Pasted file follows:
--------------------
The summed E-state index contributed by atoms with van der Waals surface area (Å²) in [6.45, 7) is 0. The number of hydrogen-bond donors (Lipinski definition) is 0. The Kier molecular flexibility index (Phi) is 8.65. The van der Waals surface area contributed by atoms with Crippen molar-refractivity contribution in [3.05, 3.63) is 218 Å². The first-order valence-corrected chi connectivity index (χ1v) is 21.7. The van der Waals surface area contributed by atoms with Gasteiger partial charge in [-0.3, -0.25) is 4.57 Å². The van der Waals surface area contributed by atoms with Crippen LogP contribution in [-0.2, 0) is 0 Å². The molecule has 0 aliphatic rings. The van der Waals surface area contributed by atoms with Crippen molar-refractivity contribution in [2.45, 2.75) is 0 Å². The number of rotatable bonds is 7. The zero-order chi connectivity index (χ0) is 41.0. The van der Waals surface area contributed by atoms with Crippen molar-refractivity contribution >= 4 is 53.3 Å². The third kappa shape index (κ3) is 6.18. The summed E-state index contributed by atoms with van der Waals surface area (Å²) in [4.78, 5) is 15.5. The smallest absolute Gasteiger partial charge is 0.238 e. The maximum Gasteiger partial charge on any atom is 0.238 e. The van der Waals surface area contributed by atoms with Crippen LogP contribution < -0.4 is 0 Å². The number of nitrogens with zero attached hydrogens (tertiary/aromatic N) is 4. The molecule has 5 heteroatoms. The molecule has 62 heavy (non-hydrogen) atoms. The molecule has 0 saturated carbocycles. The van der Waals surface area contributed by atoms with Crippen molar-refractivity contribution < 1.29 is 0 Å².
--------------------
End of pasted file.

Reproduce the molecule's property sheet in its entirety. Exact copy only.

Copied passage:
The summed E-state index contributed by atoms with van der Waals surface area (Å²) in [6.45, 7) is 0. The number of hydrogen-bond donors (Lipinski definition) is 0. The Kier molecular flexibility index (Phi) is 8.65. The van der Waals surface area contributed by atoms with Crippen molar-refractivity contribution in [3.05, 3.63) is 218 Å². The first-order valence-corrected chi connectivity index (χ1v) is 21.7. The van der Waals surface area contributed by atoms with Gasteiger partial charge in [-0.3, -0.25) is 4.57 Å². The van der Waals surface area contributed by atoms with Crippen LogP contribution in [-0.2, 0) is 0 Å². The molecule has 0 aliphatic rings. The van der Waals surface area contributed by atoms with Crippen molar-refractivity contribution in [2.45, 2.75) is 0 Å². The number of rotatable bonds is 7. The zero-order chi connectivity index (χ0) is 41.0. The van der Waals surface area contributed by atoms with Crippen molar-refractivity contribution >= 4 is 53.3 Å². The third kappa shape index (κ3) is 6.18. The summed E-state index contributed by atoms with van der Waals surface area (Å²) in [4.78, 5) is 15.5. The smallest absolute Gasteiger partial charge is 0.238 e. The maximum Gasteiger partial charge on any atom is 0.238 e. The van der Waals surface area contributed by atoms with Crippen LogP contribution < -0.4 is 0 Å². The number of nitrogens with zero attached hydrogens (tertiary/aromatic N) is 4. The molecule has 5 heteroatoms. The molecule has 62 heavy (non-hydrogen) atoms. The molecule has 0 saturated carbocycles. The van der Waals surface area contributed by atoms with Crippen molar-refractivity contribution < 1.29 is 0 Å².